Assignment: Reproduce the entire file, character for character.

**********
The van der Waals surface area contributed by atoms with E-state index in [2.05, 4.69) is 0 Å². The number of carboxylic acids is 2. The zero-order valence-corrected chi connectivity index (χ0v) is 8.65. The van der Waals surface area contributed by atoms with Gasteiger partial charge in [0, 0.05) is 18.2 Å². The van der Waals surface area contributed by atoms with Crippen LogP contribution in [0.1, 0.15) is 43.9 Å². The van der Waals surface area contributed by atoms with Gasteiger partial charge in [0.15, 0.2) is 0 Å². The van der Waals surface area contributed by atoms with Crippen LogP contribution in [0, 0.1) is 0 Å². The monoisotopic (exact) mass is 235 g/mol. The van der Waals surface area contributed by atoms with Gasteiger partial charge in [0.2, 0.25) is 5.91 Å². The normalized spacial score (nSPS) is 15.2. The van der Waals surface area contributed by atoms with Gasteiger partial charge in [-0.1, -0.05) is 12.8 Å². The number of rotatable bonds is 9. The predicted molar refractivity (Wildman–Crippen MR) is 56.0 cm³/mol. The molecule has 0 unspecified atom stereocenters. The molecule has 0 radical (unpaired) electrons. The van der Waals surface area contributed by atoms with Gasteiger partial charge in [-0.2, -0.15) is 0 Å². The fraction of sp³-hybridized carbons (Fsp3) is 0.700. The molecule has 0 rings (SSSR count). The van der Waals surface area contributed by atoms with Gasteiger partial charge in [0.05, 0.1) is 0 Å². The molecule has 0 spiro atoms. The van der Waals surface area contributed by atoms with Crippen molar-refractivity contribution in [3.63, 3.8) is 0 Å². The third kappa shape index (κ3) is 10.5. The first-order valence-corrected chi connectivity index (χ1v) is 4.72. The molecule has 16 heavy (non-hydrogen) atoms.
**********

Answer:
The van der Waals surface area contributed by atoms with E-state index in [2.05, 4.69) is 0 Å². The number of carboxylic acids is 2. The zero-order valence-corrected chi connectivity index (χ0v) is 8.65. The van der Waals surface area contributed by atoms with Gasteiger partial charge in [0, 0.05) is 18.2 Å². The van der Waals surface area contributed by atoms with Crippen LogP contribution in [0.1, 0.15) is 43.9 Å². The van der Waals surface area contributed by atoms with Gasteiger partial charge in [0.15, 0.2) is 0 Å². The van der Waals surface area contributed by atoms with Crippen LogP contribution in [0, 0.1) is 0 Å². The monoisotopic (exact) mass is 235 g/mol. The van der Waals surface area contributed by atoms with Gasteiger partial charge in [0.2, 0.25) is 5.91 Å². The normalized spacial score (nSPS) is 15.2. The van der Waals surface area contributed by atoms with Gasteiger partial charge in [-0.1, -0.05) is 12.8 Å². The number of rotatable bonds is 9. The predicted molar refractivity (Wildman–Crippen MR) is 56.0 cm³/mol. The molecule has 0 unspecified atom stereocenters. The molecule has 0 radical (unpaired) electrons. The van der Waals surface area contributed by atoms with Gasteiger partial charge in [-0.2, -0.15) is 0 Å². The fraction of sp³-hybridized carbons (Fsp3) is 0.700. The molecule has 0 rings (SSSR count). The van der Waals surface area contributed by atoms with Gasteiger partial charge in [0.05, 0.1) is 0 Å². The molecule has 0 spiro atoms. The van der Waals surface area contributed by atoms with Crippen molar-refractivity contribution in [3.63, 3.8) is 0 Å². The third kappa shape index (κ3) is 10.5. The first-order valence-corrected chi connectivity index (χ1v) is 4.72. The molecule has 16 heavy (non-hydrogen) atoms.